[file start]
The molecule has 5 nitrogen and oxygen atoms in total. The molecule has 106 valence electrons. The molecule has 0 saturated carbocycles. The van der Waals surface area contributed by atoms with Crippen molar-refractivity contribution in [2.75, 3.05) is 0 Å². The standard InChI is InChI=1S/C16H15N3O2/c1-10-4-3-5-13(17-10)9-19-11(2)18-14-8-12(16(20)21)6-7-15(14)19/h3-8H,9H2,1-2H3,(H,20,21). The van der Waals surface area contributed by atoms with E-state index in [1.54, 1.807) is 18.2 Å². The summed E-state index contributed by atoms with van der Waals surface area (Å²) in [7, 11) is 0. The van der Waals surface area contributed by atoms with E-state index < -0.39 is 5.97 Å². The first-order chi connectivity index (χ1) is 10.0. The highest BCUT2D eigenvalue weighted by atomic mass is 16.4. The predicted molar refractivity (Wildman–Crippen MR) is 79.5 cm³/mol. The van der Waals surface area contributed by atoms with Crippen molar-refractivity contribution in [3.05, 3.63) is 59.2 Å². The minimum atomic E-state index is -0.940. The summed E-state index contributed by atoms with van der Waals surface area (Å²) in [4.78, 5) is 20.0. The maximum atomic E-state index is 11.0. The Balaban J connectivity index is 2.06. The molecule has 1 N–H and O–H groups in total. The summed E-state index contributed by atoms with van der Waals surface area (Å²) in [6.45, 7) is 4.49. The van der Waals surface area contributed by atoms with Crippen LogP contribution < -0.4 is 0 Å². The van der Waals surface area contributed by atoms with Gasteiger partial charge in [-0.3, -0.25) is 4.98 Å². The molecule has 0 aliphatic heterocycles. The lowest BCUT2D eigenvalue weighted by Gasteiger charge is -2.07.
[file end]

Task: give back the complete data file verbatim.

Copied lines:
The molecule has 5 nitrogen and oxygen atoms in total. The molecule has 106 valence electrons. The molecule has 0 saturated carbocycles. The van der Waals surface area contributed by atoms with Crippen molar-refractivity contribution in [2.75, 3.05) is 0 Å². The standard InChI is InChI=1S/C16H15N3O2/c1-10-4-3-5-13(17-10)9-19-11(2)18-14-8-12(16(20)21)6-7-15(14)19/h3-8H,9H2,1-2H3,(H,20,21). The van der Waals surface area contributed by atoms with E-state index in [1.54, 1.807) is 18.2 Å². The summed E-state index contributed by atoms with van der Waals surface area (Å²) in [7, 11) is 0. The van der Waals surface area contributed by atoms with E-state index < -0.39 is 5.97 Å². The first-order chi connectivity index (χ1) is 10.0. The highest BCUT2D eigenvalue weighted by atomic mass is 16.4. The predicted molar refractivity (Wildman–Crippen MR) is 79.5 cm³/mol. The van der Waals surface area contributed by atoms with Crippen molar-refractivity contribution in [3.05, 3.63) is 59.2 Å². The minimum atomic E-state index is -0.940. The summed E-state index contributed by atoms with van der Waals surface area (Å²) in [4.78, 5) is 20.0. The maximum atomic E-state index is 11.0. The Balaban J connectivity index is 2.06. The molecule has 1 N–H and O–H groups in total. The summed E-state index contributed by atoms with van der Waals surface area (Å²) in [6.45, 7) is 4.49. The van der Waals surface area contributed by atoms with Crippen LogP contribution < -0.4 is 0 Å². The van der Waals surface area contributed by atoms with Gasteiger partial charge in [-0.3, -0.25) is 4.98 Å². The molecule has 0 aliphatic heterocycles. The lowest BCUT2D eigenvalue weighted by Gasteiger charge is -2.07.